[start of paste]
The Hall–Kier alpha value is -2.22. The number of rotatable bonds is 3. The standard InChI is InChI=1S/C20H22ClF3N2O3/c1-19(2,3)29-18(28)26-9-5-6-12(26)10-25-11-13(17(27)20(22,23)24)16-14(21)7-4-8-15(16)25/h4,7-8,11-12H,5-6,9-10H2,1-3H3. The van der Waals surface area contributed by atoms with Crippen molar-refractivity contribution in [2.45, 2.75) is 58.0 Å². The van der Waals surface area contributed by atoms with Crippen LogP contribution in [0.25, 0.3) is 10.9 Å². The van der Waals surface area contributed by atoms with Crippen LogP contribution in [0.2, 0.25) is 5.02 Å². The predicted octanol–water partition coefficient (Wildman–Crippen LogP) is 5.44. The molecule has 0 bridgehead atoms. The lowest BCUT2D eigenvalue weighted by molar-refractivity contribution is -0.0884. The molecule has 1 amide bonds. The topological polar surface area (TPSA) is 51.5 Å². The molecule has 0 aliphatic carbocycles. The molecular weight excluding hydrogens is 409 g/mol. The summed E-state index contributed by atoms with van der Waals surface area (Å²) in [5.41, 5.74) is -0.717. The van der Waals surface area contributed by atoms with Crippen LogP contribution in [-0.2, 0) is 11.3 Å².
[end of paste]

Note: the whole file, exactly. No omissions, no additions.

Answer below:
The Hall–Kier alpha value is -2.22. The number of rotatable bonds is 3. The standard InChI is InChI=1S/C20H22ClF3N2O3/c1-19(2,3)29-18(28)26-9-5-6-12(26)10-25-11-13(17(27)20(22,23)24)16-14(21)7-4-8-15(16)25/h4,7-8,11-12H,5-6,9-10H2,1-3H3. The van der Waals surface area contributed by atoms with Crippen molar-refractivity contribution in [2.45, 2.75) is 58.0 Å². The van der Waals surface area contributed by atoms with Crippen LogP contribution in [0.25, 0.3) is 10.9 Å². The van der Waals surface area contributed by atoms with Crippen LogP contribution in [0.2, 0.25) is 5.02 Å². The predicted octanol–water partition coefficient (Wildman–Crippen LogP) is 5.44. The molecule has 0 bridgehead atoms. The lowest BCUT2D eigenvalue weighted by molar-refractivity contribution is -0.0884. The molecule has 1 amide bonds. The topological polar surface area (TPSA) is 51.5 Å². The molecule has 0 aliphatic carbocycles. The molecular weight excluding hydrogens is 409 g/mol. The summed E-state index contributed by atoms with van der Waals surface area (Å²) in [5.41, 5.74) is -0.717. The van der Waals surface area contributed by atoms with Crippen LogP contribution in [-0.2, 0) is 11.3 Å².